U.S. Adds Russian Steel Company MMK to Sanctions List

The United States officially imposed sanctions on Russia’s second biggest steelmaker Magnitogorsk Iron & Steel (MMK) and its chairman Rashnikov on August 2. The move is another punitive measure against Russia in response to its invasion of Ukraine. The U.S. intends to place more economic pain on the Kremlin. The announcement was made by U.S. Treasury Department’s Office of Foreign Assets Control (OFAC) as a new wave of sanctions against entities and individuals close to the Kremlin. OFAC added that Rashnikov was also sanctioned by the EU, the UK, Australia, Canada and Switzerland.

MMK manufacturing plant, one of the world’s largest, is another major taxpayer which helps Moscow in its Ukraine invasion, according to OFAC. The sanctions give parties until Sep. 2 to wind down any current transactions with MMK or its subsidiaries. This includes any asset in which the Russian company holds a 50% stake or more, be it directly or indirectly.

MMK produced almost 14 million tonnes of crude steel last year, with a significant 17% increase year on year. Most of this is cast into billets and slabs for sale or rolled into various flats and longs products. The company also reported a full-year EBITDA of $4.29 billion, up by 188% from the nearly $1.5 billion it earned in 2020.

Revenues in 2021 were 85.6% higher ($11.9 billion) than in 2020, when the company brought in $6.4 billion.

MMK said in a statement on Aug. 3 that it considers the sanctions “unreasonable and counterproductive.” “The company is studying the decision taken by the US authorities, assessing its potential effect and the possibility of challenging the imposed sanctions by all available means,” MMK added.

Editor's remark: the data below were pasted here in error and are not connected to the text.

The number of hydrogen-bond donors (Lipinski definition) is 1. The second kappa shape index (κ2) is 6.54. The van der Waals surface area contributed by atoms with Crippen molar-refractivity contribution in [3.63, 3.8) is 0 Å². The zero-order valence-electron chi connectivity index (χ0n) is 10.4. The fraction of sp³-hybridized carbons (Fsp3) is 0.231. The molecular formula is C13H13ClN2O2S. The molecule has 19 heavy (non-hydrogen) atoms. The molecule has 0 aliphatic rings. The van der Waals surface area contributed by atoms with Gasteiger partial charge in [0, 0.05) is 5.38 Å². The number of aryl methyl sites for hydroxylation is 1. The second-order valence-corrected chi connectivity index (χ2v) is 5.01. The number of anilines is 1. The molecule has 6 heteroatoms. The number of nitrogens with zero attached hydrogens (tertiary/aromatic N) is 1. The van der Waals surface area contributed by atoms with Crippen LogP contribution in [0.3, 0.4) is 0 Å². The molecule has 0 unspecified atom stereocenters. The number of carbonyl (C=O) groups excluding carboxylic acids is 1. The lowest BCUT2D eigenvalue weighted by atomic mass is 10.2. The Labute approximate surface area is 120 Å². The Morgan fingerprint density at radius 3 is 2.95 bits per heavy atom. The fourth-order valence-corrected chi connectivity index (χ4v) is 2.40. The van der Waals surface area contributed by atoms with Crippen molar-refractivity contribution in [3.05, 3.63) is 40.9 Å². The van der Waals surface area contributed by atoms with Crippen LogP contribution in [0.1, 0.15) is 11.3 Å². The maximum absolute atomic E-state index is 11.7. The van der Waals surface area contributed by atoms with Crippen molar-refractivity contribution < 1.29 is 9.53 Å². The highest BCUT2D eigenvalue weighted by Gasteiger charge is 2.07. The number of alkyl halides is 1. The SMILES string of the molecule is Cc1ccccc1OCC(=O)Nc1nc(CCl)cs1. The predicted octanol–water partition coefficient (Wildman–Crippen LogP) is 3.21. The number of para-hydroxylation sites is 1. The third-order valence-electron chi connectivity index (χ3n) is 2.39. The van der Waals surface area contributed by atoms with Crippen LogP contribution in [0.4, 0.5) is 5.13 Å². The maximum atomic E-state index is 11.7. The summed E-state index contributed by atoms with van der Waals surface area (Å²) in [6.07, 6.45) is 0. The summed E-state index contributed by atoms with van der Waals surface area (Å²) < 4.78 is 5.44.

The U.S. sanctions are not expected to have a massive impact on the company’s revenues, as its presence in the United States was almost non-existent. The distance from Magnitogorsk to the United States makes logistics difficult, whereas rail connections to China make it an attractive export market for the steelmaker.

MMK is in Russia’s Chelyabinsk region, which is about 2,650 kilometers away from ports like St. Petersburg, Kaliningrad, and Novorossiysk on Russia’s Baltic and Black Sea coasts. These are the nearest places where the Russian steel gets transferred to ships for further transport. And given these logistical demands, it’s not surprising that the U.S. doesn’t see much of the company’s product.

It’s also worth noting that back in April, MMK announced plans to increase cooperation with markets in Central and Southeast Asia. Here, as in China, the risk of sanctions is virtually nonexistent.

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